The Evolution of Cyber Fraud Techniques: Phishing and Pharming
Phishing and pharming dominated the cyber fraud scene until quite recently, and each remains a formidable threat.
Phishing is not directed only against consumers anymore. Reports from iDefense underground intelligence sources indicate that the administrative logins for a major e-commerce site were leaked through phishing e-mails sent to help desk personnel. In a typical phishing operation (see Figure 2.19), perpetrators use a variety of tactics to obscure the fraudulent Web site’s URL, making it appear as the legitimate company. Sometimes this is as simple as hosting the fraudulent Web site at a similar-sounding address (for example, COMPANYNAME-info.com). Other attacks incorporate more sophisticated technical methods to block the URL being displayed. Despite their technical sophistication, e-mails used in many phishing attacks contain poor English, which has led many analysts to believe that most phishers either live in non-English speaking countries or are American teenagers with poor writing skills.
Figure 2.19 the phishing process. (From anti-Phishing Working group, www.apwg.com.)
There are several different theories regarding the origin of the word “phishing.” Some analysts believe the term is an acronym for “password harvesting fishing,” and others believe it is simply a “hacker spelling” of the word “fishing” or homage to “phreaking” (that is, the 1980s term for attempting to illegally gain access to telephone networks).
The Development of Phishing Techniques
The HoneyNet Project and Research Alliance, a nonprofit group “dedicated to improving the security of the Internet by providing cutting-edge research for free” (www.honeynet.org), recently published a white paper entitled “Know Your Enemy: Phishing” that provides a detailed guide to the mechanics of present-day phishing attacks. The paper is available at http://www.honeynet.org/papers/phishing/ and details a number of “cutting-edge” phishing tactics, including the following:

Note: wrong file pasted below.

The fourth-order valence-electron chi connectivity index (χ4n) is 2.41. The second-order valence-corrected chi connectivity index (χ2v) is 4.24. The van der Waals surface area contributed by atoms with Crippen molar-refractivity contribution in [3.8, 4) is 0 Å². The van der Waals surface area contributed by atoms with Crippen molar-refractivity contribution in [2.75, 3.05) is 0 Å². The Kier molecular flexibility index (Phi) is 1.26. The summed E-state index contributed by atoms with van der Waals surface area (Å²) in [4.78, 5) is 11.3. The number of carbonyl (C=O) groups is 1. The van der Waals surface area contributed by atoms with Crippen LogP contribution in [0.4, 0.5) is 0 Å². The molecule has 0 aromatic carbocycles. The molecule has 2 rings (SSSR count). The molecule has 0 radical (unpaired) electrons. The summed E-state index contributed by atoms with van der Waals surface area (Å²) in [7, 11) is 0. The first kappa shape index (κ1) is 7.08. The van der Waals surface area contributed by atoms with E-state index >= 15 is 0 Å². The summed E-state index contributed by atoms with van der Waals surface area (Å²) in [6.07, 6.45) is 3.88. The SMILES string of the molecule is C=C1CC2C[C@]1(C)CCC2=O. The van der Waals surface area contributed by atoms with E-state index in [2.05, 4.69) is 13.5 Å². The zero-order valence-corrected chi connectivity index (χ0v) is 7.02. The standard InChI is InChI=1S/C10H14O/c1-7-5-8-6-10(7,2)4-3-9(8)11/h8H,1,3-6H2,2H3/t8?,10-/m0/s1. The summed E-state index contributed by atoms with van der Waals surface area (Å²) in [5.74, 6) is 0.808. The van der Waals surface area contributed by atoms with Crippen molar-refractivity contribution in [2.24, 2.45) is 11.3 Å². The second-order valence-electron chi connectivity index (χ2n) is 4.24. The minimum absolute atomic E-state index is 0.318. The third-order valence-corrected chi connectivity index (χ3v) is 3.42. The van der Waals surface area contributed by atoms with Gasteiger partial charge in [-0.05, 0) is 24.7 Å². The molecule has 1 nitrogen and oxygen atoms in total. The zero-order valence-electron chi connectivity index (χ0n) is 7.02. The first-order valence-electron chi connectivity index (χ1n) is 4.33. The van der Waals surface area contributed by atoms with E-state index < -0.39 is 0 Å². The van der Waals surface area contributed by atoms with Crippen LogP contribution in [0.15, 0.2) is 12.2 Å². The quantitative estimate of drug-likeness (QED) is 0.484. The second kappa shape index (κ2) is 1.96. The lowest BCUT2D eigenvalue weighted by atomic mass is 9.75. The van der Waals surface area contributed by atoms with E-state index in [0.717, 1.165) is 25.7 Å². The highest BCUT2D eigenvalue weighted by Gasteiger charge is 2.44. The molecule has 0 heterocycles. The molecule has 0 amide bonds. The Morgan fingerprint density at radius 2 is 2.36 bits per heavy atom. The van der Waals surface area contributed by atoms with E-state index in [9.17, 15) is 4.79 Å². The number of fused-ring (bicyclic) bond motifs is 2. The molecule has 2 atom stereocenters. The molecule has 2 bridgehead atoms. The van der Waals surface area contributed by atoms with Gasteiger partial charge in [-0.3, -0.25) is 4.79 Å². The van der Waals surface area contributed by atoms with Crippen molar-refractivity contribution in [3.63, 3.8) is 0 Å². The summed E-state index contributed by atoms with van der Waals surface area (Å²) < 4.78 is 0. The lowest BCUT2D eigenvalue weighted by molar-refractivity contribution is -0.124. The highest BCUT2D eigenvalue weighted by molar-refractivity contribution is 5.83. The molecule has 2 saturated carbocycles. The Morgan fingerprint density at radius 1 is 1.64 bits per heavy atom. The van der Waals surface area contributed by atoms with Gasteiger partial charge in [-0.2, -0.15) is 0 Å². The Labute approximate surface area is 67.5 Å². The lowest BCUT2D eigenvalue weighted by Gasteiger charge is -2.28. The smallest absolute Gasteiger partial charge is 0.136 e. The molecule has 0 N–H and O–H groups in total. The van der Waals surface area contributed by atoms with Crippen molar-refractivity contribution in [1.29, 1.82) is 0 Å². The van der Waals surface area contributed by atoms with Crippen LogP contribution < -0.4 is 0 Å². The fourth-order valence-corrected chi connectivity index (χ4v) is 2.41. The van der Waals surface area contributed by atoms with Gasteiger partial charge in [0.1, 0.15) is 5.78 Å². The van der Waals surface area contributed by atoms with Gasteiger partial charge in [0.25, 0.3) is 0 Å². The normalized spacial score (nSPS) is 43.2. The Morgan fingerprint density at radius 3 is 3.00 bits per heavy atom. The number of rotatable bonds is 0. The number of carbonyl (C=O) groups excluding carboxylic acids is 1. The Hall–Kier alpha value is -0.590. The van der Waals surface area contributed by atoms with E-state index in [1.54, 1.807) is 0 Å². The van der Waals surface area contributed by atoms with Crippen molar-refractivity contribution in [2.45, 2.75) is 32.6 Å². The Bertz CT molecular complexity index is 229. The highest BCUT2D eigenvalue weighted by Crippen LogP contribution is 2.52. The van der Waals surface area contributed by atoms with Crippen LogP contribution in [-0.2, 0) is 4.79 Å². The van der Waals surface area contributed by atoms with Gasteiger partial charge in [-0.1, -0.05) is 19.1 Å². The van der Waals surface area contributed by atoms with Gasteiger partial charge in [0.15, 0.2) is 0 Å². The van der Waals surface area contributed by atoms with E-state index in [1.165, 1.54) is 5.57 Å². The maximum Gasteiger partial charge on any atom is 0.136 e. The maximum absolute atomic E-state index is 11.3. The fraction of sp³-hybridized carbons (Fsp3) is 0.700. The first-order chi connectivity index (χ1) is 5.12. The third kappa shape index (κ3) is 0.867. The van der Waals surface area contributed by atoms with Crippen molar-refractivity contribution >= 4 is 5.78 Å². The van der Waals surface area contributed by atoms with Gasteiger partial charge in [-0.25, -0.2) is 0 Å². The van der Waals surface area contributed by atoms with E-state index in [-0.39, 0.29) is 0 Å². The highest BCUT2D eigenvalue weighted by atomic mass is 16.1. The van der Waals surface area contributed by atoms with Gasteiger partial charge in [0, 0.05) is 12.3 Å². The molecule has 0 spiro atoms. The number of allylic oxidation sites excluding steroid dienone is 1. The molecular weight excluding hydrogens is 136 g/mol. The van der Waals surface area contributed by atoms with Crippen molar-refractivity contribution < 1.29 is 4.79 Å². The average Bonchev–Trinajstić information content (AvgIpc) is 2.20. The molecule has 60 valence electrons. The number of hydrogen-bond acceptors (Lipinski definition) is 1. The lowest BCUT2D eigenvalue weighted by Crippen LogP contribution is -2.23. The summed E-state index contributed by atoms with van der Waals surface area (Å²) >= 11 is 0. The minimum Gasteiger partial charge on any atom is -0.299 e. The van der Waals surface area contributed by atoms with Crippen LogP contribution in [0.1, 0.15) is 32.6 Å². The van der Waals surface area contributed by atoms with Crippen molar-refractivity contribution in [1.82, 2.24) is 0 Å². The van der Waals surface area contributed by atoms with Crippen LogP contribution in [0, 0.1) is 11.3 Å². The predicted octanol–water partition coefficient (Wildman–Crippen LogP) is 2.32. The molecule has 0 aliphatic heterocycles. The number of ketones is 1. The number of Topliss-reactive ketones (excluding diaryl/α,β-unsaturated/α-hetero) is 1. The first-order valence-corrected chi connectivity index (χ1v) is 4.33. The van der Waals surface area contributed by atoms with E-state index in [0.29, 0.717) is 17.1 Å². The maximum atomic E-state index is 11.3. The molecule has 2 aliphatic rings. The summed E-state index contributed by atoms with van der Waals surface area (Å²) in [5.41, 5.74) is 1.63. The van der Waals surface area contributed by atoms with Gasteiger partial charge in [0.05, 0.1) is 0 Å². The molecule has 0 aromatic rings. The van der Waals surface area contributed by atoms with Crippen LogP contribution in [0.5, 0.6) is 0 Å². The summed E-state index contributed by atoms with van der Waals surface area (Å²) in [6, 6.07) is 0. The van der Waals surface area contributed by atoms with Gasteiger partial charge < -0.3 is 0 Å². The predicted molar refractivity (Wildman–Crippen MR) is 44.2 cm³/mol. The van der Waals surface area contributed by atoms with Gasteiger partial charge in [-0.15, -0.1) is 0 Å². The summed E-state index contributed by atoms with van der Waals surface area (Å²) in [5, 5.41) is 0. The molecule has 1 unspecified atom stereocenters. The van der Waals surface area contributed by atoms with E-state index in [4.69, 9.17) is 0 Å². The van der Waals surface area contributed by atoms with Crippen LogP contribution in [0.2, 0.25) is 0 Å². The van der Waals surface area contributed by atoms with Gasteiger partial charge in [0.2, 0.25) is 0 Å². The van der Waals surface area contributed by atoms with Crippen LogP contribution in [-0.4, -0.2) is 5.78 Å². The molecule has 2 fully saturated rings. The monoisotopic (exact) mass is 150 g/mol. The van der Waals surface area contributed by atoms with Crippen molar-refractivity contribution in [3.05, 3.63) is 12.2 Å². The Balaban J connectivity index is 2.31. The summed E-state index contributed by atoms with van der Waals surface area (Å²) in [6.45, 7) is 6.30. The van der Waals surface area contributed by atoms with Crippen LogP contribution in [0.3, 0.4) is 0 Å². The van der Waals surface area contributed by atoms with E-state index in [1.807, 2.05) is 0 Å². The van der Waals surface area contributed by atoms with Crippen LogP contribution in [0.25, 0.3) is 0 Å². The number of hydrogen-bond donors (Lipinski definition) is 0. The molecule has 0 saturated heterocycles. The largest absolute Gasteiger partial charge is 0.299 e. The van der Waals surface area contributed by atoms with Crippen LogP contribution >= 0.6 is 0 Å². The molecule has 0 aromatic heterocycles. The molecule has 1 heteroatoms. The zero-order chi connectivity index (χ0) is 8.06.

Mass Scanning: According to the report, more systems are being compromised by automated tools typically referred to as “autorooters.” Autorooters scan Internet Protocol (IP) address ranges searching for vulnerable systems to exploit. HoneyNet claims that some of the autorooters it identified were not publicly available software programs, which, according to the group, indicates that malicious actors are increasingly acquiring more technical knowledge.*
Phishing through Port Redirection: Rather than phishing-related content, a port-redirection service is installed on the targeted server. This service redirects visitors to another server that hosts the malicious content in an attempt to make the phishing attack more difficult to trace.
Phishing Using Botnets: Networks of computers “hijacked” by malicious code (a.k.a. botnets) have long been used to perform denial of service (DoS) attacks and send commercial spam messages. The HoneyNet Project claims that botnets are also used to distribute phishing e-mails, although this is less common than the other two types of attacks. As with spam-ming attacks, botnets distributing phishing e-mails involve malicious code that incorporates a SOCKS proxy, which is used to send e-mail from the infected computer. Obviously, the larger the botnet is, the more e-mails that can be spammed.
Combination Attacks: HoneyNet also claims that many attackers are using a combination of methods in their attacks. For example, an attack could operate via a hijacked server, incorporate port-redirection functionality that redirects users to the malicious Web site, and use a botnet to send e-mails designed to lure recipients to the fraudulent Web site.†
In addition to the tactics mentioned above, phishers go to great lengths to obfuscate the fraudulent character of their pages. Among the most common methods developed over the past three years are the following: